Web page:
England in the enormous movement of people that followed the Norman Conquest of 1066. The Felthind family lived in Middlesex, where they were Lords of the Manor of Feltham.
Early Origins of the Felthind family
Domesday Book, is supposed to have been originally called Feldham, signifying 'the field village.' " CITATION[CLOSE]
Lewis, Samuel, A Topographical Dictionary of England. Institute of Historical Research, 1848, Print. Actually the parish dates back to Saxon times when in 969 it was known as Feltham. CITATION[CLOSE]
Mills, A.D., Dictionary of English Place-Names. Oxford: Oxford University Press, 1991. Print. (ISBN 0-19-869156-4) The aforementioned Domesday Book actually lists the parish as Felteham. CITATION[CLOSE]
Williams, Dr Ann. And G.H. Martin, Eds., Domesday Book A Complete Translation. London: Penguin, 1992. Print. (ISBN 0-141-00523-8) The lands were originally granted by the Count of Mortaine on behalf of Duke William. They were Lords of the manor of Feltham, and under tenants to the Count, and the name emerged as de Feltham. The manor house and nearly the entire village was rebuilt in 1634 after and accidental fire which also claimed the parish records.
Early History of the Felthind family
Another 133 words (10 lines of text) covering the years 1602, 1668 and 1620 are included under the topic Early Felthind History in all our PDF Extended History products and printed products wherever possible.
Felthind Spelling Variations
spelling variations are a prevailing characteristic of Norman surnames. Old and Middle English lacked any definite spelling rules, and the introduction of Norman French added an unfamiliar ingredient to the English linguistic stew. French and Latin, the languages of the court, also influenced spellings. Finally, Medieval scribes generally spelled words according to how they sounded, so one person was often referred to by different spellings in different documents. The name has been spelled Fealtham, Feltham, Feltam, Fealtam and others.
Early Notables of the Felthind family (pre 1700)
Another 25 words (2 lines of text) are included under the topic Early Felthind Notables in all our PDF Extended History products and printed products wherever possible.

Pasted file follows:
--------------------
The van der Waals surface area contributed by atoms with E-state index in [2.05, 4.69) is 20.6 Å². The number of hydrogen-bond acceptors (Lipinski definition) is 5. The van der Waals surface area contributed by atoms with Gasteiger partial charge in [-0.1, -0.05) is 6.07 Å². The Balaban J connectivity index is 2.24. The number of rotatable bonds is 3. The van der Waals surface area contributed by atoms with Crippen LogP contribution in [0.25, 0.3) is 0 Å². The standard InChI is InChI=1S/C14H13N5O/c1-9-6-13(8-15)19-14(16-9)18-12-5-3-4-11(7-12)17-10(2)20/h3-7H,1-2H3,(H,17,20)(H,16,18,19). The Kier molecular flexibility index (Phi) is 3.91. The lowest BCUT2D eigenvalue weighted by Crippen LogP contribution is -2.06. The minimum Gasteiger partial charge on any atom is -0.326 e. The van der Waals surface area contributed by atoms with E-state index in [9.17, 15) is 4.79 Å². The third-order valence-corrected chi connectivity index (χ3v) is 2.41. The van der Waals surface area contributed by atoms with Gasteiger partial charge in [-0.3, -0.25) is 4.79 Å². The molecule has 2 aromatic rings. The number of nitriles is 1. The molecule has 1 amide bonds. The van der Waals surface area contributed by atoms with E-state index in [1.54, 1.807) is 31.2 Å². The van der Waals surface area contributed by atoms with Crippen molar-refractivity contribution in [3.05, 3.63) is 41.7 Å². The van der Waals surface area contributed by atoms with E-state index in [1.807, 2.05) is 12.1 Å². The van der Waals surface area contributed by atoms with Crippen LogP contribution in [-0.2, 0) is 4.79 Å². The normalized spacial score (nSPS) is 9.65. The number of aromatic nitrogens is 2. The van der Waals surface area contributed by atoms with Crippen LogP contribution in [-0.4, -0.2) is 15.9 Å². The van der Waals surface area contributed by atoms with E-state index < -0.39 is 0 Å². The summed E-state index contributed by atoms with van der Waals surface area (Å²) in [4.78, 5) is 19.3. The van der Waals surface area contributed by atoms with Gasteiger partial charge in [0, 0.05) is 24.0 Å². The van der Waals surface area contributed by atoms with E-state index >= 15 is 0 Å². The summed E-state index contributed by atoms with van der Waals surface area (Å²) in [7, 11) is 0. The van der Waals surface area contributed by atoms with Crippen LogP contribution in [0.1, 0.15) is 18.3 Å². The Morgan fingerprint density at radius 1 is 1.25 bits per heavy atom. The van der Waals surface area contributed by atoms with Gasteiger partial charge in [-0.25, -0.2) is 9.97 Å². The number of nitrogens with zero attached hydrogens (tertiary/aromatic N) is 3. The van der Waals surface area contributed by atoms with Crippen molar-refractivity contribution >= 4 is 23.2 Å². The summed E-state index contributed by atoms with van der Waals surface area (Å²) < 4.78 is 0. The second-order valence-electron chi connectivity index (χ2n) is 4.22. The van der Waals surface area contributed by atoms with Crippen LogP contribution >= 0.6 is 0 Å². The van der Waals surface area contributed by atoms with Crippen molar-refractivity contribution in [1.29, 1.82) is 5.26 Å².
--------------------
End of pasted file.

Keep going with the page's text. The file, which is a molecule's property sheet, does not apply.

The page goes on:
Migration of the Felthind family to the New World and Oceana
To escape the political and religious persecution within England at the time, many English families left for the various British colonies abroad. The voyage was extremely difficult, though, and the cramped, dank ships caused many to arrive in the New World diseased and starving. But for those who made it, the trip was most often worth it. Many of the families who arrived went on to make valuable contributions to the emerging nations of Canada and the United States. An inquiry into the early roots of North American families reveals a number of immigrants bearing the name Felthind or a variant listed above: Thomas Feltham settled in Virginia in 1649; Joseph Feltham arrived in Philadelphia, Pennsylvania in 1846; In Newfoundland, John Feltham held fishing rights at Pig Island in 1803.
The Felthind Motto
The motto was originally a war cry or slogan. Mottoes first began to be shown with arms in the 14th and 15th centuries, but were not in general use until the 17th century. Thus the oldest coats of arms generally do not include a motto. Mottoes seldom form part of the grant of arms: Under most heraldic authorities, a motto is an optional component of the coat of arms, and can be added to or changed at will; many families have chosen not to display a motto.
Motto: Portanti spolia palma
Motto Translation: The prize is to him that carries off the booty.
Felthind Family Crest Products